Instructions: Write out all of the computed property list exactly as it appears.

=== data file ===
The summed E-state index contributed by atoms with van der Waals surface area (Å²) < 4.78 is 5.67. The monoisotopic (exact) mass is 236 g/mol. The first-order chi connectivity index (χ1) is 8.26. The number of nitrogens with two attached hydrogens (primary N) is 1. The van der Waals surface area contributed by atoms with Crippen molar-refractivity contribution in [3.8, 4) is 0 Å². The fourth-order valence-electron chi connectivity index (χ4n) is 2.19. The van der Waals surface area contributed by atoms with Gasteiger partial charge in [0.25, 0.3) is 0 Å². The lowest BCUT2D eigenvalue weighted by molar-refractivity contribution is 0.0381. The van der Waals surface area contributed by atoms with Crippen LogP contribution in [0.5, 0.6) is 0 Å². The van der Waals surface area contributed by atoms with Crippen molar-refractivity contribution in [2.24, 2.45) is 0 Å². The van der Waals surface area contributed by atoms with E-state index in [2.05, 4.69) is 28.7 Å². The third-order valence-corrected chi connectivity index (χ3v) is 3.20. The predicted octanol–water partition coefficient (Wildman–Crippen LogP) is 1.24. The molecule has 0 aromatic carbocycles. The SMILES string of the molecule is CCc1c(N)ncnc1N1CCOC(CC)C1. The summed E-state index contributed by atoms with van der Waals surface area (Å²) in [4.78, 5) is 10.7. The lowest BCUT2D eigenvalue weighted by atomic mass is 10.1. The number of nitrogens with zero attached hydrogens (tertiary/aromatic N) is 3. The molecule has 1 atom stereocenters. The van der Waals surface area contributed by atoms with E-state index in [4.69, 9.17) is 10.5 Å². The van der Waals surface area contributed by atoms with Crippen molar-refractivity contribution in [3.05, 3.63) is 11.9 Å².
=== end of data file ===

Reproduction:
The summed E-state index contributed by atoms with van der Waals surface area (Å²) < 4.78 is 5.67. The monoisotopic (exact) mass is 236 g/mol. The first-order chi connectivity index (χ1) is 8.26. The number of nitrogens with two attached hydrogens (primary N) is 1. The van der Waals surface area contributed by atoms with Crippen molar-refractivity contribution in [3.8, 4) is 0 Å². The fourth-order valence-electron chi connectivity index (χ4n) is 2.19. The van der Waals surface area contributed by atoms with Gasteiger partial charge in [0.25, 0.3) is 0 Å². The lowest BCUT2D eigenvalue weighted by molar-refractivity contribution is 0.0381. The van der Waals surface area contributed by atoms with Crippen LogP contribution in [0.5, 0.6) is 0 Å². The van der Waals surface area contributed by atoms with Crippen molar-refractivity contribution in [2.24, 2.45) is 0 Å². The van der Waals surface area contributed by atoms with E-state index in [2.05, 4.69) is 28.7 Å². The third-order valence-corrected chi connectivity index (χ3v) is 3.20. The predicted octanol–water partition coefficient (Wildman–Crippen LogP) is 1.24. The molecule has 0 aromatic carbocycles. The SMILES string of the molecule is CCc1c(N)ncnc1N1CCOC(CC)C1. The summed E-state index contributed by atoms with van der Waals surface area (Å²) in [4.78, 5) is 10.7. The lowest BCUT2D eigenvalue weighted by atomic mass is 10.1. The number of nitrogens with zero attached hydrogens (tertiary/aromatic N) is 3. The molecule has 1 atom stereocenters. The van der Waals surface area contributed by atoms with E-state index in [4.69, 9.17) is 10.5 Å². The van der Waals surface area contributed by atoms with Crippen molar-refractivity contribution in [3.05, 3.63) is 11.9 Å².